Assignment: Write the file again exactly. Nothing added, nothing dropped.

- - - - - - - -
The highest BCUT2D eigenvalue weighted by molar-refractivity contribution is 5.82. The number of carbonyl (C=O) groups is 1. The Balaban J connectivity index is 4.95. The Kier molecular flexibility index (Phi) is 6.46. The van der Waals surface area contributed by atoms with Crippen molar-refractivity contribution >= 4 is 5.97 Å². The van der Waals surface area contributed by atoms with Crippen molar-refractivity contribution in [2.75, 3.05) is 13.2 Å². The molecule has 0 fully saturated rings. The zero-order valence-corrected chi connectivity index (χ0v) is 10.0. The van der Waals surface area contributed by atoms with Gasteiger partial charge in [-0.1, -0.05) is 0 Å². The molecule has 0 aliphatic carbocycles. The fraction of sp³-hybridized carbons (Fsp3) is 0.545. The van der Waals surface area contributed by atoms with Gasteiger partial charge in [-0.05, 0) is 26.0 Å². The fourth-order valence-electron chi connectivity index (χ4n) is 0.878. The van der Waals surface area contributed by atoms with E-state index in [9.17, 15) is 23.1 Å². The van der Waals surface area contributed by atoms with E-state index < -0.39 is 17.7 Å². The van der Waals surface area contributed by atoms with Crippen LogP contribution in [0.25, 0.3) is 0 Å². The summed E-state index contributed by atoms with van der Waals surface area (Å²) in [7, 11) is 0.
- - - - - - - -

The highest BCUT2D eigenvalue weighted by molar-refractivity contribution is 5.82. The number of carbonyl (C=O) groups is 1. The Balaban J connectivity index is 4.95. The Kier molecular flexibility index (Phi) is 6.46. The van der Waals surface area contributed by atoms with Crippen molar-refractivity contribution >= 4 is 5.97 Å². The van der Waals surface area contributed by atoms with Crippen molar-refractivity contribution in [2.75, 3.05) is 13.2 Å². The molecule has 0 fully saturated rings. The zero-order valence-corrected chi connectivity index (χ0v) is 10.0. The van der Waals surface area contributed by atoms with Gasteiger partial charge in [-0.1, -0.05) is 0 Å². The molecule has 0 aliphatic carbocycles. The fraction of sp³-hybridized carbons (Fsp3) is 0.545. The van der Waals surface area contributed by atoms with Gasteiger partial charge in [-0.05, 0) is 26.0 Å². The fourth-order valence-electron chi connectivity index (χ4n) is 0.878. The van der Waals surface area contributed by atoms with E-state index in [9.17, 15) is 23.1 Å². The van der Waals surface area contributed by atoms with E-state index < -0.39 is 17.7 Å². The van der Waals surface area contributed by atoms with Crippen LogP contribution in [0.25, 0.3) is 0 Å². The summed E-state index contributed by atoms with van der Waals surface area (Å²) in [7, 11) is 0.